Social Entrepreneurship Program
Castilleja School, Palo Alto, CA | Co-designed with and launched by Castilleja's ACE Center (for Awareness, Compassion & Engagement)
Passion into Action: Social Entrepreneurship Program
Young female leaders at Castilleja School in Palo Alto set out to spot entrepreneurial opportunities to bring their passions and abilities to bear in solving a meaningful problem in their community or the world. Culminating with a pitch to Silicon Valley VCs, students experienced the full arc from building empathy with their target audience to building (and re-building) their ideas through this tailored learning experience.
WEEKLONG DESIGN THINKING IMMERSION
The entire sophomore class tackled a design challenge to reimagine the 21st century library to learn foundational skills in ethnographic interviewing, brainstorming solutions, and building prototypes to get early user feedback.
DISCOVERING YOUR ENTREPRENEURIAL SWEET SPOT
Students applied their ethnographic interviewing skills to uncover an authentic need in the world that intersected a team passion and a set of abilities they possessed to deliver on the need.
REFINING CONCEPTS & BUILDING YOUR BUSINESS PLAN
Students spent three months doing design research, interviewing their user group, hosting sessions to get feedback on prototypes, and fleshing out a rough business plan. Teams advanced based on rigor of concept and commitment to the idea.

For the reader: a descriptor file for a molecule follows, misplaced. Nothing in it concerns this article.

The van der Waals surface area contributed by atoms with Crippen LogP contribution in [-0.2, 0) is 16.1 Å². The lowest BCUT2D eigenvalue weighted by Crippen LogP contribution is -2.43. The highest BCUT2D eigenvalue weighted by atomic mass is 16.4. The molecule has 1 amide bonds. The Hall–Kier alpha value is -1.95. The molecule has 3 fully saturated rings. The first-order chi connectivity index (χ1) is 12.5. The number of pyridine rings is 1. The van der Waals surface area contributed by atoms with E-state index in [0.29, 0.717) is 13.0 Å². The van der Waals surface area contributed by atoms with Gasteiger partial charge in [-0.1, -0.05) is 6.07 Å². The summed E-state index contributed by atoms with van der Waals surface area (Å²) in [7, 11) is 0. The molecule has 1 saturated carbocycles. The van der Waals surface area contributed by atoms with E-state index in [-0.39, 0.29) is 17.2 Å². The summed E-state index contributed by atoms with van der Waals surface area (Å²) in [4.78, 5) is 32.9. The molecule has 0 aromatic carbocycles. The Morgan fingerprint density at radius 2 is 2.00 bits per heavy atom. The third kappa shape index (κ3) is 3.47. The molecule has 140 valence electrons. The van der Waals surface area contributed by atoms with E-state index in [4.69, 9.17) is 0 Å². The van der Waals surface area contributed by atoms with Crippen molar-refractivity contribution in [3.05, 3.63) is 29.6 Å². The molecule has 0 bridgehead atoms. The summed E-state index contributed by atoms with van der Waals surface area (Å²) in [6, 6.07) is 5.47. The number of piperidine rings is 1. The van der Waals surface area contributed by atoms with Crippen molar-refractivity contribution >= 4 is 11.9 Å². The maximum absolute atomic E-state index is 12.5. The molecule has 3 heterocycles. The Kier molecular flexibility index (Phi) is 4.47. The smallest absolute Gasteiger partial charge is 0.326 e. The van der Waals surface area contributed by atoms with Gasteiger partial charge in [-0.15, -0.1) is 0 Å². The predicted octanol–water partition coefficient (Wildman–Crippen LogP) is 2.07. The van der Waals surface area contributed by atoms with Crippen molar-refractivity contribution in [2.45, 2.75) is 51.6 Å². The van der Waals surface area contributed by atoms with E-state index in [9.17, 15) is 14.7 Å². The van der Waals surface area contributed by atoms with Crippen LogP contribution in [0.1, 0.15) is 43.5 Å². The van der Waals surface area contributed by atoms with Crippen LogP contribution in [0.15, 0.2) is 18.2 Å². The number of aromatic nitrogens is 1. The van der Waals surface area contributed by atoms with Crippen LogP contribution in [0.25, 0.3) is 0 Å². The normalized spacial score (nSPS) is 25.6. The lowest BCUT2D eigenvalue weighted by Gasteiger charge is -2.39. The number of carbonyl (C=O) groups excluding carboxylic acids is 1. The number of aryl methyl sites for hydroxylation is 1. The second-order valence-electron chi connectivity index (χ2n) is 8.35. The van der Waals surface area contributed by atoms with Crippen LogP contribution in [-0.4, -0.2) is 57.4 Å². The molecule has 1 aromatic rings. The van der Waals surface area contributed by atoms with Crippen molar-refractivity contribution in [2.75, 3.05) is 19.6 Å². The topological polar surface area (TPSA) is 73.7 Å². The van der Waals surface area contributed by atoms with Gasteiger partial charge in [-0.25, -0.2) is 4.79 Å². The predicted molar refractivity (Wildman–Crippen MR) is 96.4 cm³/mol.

PITCHING TO VC PANEL FOR FUNDING
The finalists gave a 7-minute pitch to a panel of Silicon Valley VCs and seasoned entrepreneurs, including a live demo of their concept, its value proposition, analysis of the competitive landscape and proposed revenue model.
Semi-Finalists: STEMist Doll
Discouraged by the lack of female presence in fields from engineering to chemistry, this team came up with the idea of STEMist Doll and app who help young girls learn basic coding syntax while building conversational relationship with her doll.
The team is following in the footsteps of GoldieBlox whose mission is to disrupt the "pink aisle" and give girls an alternative to images of women portrayed by Barbie and others.
They began by building the app to learn how best to couple the goal of giving girls confidence in basic coding syntax (such as IF THEN ELSE) with the motivation to teach her doll conversational abilities such as IF I say "hello," THEN say "how are you?"